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Study Shows One Third of All Studies Are Nonsense 391

Posted by samzenpus
from the 9-out-of-10-researchers-surveyed dept.
SydShamino writes "CNN has a report on new research to confirm claims made in initial, well-publicized studies. According to the new study, about a third of all major studies from the last 15 years were subsequently shown to be inaccurate or overblown. The study abstract is available."
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Study Shows One Third of All Studies Are Nonsense

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  • My apology in advance for being a MC-person, but if 1/3 of the studies are inaccurate, which means this study can be 1/3 inaccurate, does it mean that the actual inaccuracy is 1/3 * 2/3 = 2/9 of all major studies are inaccurate?
    • by mister_llah (891540) on Wednesday July 13, 2005 @07:57PM (#13058782) Homepage Journal
      Well, it says 1/3 of the studies are inaccurate, so let us rank that on a percentage scale, say the study is inaccurate, we give them a 0 value.

      Accurate studies, lets say 100 (I know nothing is 100% accurate, and I know most studies even if they are somewhat accurate probably don't exceed 70% probability even in the specific environments they are enacted in, but lets just be over-generous since this whole thing is rather ridiculous anyway) ... *GASP FOR AIR* ... okay... so you have 66% chance of that particular study being at least somewhat accurate...

      Right? ... (rolls percentile dice)... OOOOHH! Man, rolled a 72, looks like I can't believe it.

      Rats.
    • Actually, this isn't a bad guess.

      The text of the article does not suppport the 1/3 bad claim exactly. Instead, it reports that 1/6 of initial reports are subsequently contradicted and another 1/6 are subsequently only weakly supported.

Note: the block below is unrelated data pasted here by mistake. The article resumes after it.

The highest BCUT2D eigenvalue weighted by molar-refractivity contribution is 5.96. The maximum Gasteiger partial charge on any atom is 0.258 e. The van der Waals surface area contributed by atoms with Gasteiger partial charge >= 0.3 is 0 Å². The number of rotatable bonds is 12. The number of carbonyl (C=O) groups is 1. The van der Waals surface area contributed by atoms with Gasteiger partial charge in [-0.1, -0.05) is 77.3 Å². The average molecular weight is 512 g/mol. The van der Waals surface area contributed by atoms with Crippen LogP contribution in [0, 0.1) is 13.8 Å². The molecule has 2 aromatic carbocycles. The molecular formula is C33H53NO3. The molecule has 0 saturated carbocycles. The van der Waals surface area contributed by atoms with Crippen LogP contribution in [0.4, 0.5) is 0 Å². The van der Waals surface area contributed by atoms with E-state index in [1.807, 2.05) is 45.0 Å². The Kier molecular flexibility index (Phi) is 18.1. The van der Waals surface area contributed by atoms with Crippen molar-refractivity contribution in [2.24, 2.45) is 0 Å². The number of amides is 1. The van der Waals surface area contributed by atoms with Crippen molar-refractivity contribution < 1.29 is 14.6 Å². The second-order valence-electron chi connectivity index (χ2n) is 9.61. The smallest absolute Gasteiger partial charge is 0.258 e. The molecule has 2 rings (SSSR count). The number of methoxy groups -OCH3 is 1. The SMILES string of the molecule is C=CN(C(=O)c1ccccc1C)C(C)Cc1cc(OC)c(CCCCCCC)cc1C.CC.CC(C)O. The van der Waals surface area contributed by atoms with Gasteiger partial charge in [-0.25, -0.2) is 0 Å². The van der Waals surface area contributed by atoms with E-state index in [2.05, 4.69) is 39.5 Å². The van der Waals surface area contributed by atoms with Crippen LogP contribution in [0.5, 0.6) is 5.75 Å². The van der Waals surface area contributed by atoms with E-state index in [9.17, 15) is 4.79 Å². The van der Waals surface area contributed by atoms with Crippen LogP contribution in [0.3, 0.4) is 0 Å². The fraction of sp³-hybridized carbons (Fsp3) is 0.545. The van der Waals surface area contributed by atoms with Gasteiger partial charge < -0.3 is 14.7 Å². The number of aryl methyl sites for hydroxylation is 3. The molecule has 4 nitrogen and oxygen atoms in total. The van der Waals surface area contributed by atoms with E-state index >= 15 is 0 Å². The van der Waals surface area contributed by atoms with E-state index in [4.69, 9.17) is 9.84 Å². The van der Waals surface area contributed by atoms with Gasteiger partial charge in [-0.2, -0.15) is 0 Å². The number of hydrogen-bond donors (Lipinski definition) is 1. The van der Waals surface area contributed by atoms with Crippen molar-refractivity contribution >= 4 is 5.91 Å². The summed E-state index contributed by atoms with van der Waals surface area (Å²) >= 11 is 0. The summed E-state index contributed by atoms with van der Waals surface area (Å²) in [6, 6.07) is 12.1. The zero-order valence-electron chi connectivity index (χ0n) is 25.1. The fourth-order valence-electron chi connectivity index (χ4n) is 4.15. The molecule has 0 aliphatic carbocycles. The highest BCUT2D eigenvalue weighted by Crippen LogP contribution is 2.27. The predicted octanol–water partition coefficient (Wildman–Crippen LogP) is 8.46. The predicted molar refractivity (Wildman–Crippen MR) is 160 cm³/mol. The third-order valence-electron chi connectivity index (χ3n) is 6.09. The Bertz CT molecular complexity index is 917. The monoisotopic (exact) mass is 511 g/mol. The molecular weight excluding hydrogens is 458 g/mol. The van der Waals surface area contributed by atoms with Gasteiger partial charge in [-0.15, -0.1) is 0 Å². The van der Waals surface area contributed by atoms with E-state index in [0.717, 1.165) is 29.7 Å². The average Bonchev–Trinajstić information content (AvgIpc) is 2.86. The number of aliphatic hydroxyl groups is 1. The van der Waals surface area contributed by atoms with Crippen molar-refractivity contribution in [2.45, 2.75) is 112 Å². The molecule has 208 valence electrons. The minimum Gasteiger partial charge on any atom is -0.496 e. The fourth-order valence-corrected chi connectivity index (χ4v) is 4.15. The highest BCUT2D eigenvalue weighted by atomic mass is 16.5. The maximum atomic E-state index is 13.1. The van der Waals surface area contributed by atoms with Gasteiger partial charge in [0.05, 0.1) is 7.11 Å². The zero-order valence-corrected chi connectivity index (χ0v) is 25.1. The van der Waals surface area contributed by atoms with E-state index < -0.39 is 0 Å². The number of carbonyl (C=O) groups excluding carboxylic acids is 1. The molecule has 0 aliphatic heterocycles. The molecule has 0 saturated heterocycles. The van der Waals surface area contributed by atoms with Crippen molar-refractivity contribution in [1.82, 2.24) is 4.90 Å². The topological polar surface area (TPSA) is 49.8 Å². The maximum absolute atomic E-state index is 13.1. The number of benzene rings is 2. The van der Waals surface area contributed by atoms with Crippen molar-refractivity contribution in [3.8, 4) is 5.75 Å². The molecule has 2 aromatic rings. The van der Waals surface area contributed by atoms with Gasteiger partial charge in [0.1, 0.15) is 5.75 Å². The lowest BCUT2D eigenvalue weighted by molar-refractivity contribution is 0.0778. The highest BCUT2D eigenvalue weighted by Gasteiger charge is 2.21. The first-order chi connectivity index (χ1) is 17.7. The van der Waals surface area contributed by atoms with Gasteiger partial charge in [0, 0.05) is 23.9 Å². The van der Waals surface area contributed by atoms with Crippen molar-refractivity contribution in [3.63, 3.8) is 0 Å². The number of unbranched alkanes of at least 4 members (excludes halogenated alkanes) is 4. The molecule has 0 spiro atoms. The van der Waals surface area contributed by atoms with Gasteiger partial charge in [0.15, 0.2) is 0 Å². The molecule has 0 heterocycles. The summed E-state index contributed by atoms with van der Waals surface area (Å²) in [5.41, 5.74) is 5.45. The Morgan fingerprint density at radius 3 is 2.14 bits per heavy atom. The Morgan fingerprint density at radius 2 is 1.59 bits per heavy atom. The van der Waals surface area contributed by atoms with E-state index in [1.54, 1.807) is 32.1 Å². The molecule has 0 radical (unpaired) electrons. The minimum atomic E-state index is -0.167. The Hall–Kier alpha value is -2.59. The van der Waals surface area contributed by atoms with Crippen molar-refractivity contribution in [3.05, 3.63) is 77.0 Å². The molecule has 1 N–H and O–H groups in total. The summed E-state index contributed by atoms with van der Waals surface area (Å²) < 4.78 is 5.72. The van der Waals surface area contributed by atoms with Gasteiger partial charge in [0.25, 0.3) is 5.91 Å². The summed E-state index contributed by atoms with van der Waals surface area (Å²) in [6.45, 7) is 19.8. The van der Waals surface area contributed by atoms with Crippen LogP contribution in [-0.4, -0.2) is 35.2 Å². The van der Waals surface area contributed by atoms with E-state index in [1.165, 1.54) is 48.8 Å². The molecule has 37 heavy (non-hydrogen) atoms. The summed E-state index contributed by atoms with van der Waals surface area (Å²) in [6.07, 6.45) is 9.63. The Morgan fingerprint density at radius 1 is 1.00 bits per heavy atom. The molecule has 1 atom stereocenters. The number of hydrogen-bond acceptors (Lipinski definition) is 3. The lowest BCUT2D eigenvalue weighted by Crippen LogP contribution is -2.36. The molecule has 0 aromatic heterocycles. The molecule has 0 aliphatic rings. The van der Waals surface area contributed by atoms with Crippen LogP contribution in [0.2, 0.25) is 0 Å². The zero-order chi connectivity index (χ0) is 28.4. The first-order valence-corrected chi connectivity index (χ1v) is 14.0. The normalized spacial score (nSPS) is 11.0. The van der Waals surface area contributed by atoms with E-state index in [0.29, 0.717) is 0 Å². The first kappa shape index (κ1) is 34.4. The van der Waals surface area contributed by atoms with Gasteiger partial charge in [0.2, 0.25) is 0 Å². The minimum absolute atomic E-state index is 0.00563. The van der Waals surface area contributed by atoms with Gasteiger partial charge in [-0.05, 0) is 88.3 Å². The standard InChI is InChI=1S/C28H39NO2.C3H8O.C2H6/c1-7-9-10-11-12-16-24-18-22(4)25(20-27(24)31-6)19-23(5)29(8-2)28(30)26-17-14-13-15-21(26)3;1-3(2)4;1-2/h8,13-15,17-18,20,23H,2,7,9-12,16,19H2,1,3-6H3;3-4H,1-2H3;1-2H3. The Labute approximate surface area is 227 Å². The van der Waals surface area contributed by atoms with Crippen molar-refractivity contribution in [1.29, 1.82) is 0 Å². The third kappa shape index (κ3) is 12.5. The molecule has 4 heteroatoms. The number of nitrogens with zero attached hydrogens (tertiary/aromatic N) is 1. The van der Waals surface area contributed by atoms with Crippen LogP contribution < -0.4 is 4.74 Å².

Estimating from this range, the true number is probably somewhere in between, say 22.2% (=2/9) which is between 16.7% and 33.3%, or 24.5% which is the aveage of these?
  • by mister_llah (891540) on Wednesday July 13, 2005 @07:54PM (#13058743) Homepage Journal
    What... are you guys trying to blow up our heads?

    I think it is possible this is the most amusingly ridiculous piece of "legitemate" news I've read in awhile...

    Anyone got anything to beat it? Post it, I need to shock my brain a little more ;)
    • by currivan (654314) on Wednesday July 13, 2005 @08:23PM (#13058972)
      Turkish shepherds look at dead sheep in the town of Gevas, near the city of Van, eastern Turkey, Thursday, July 7, 2005. First one sheep jumped to its death. Then stunned Turkish shepherds, who had left the herd to graze while they had breakfast, watched as nearly 1,500 others followed, each leaping off the same cliff, according to the Turkish media reported on Friday July 8, 2005. In the end, 450 dead animals lay on top of one another in a billowy white pile. Those who jumped later were saved as the pile got higher.
      Yahoo link [yahoo.com]
      • 450 dead is about one third of the 1500-strong flock that jumped. That is clearly numerologically significant, considering the article also is about 1/3 of something being effectively dead.
    • Re:Irony meter! (Score:4, Interesting)

      by Soul-Burn666 (574119) on Wednesday July 13, 2005 @08:24PM (#13058981) Journal
      Well there's that Guardian story [guardian.co.uk] about the transportation company suing 10 cleaning women for carpooling instead of using their overpriced and horrible service.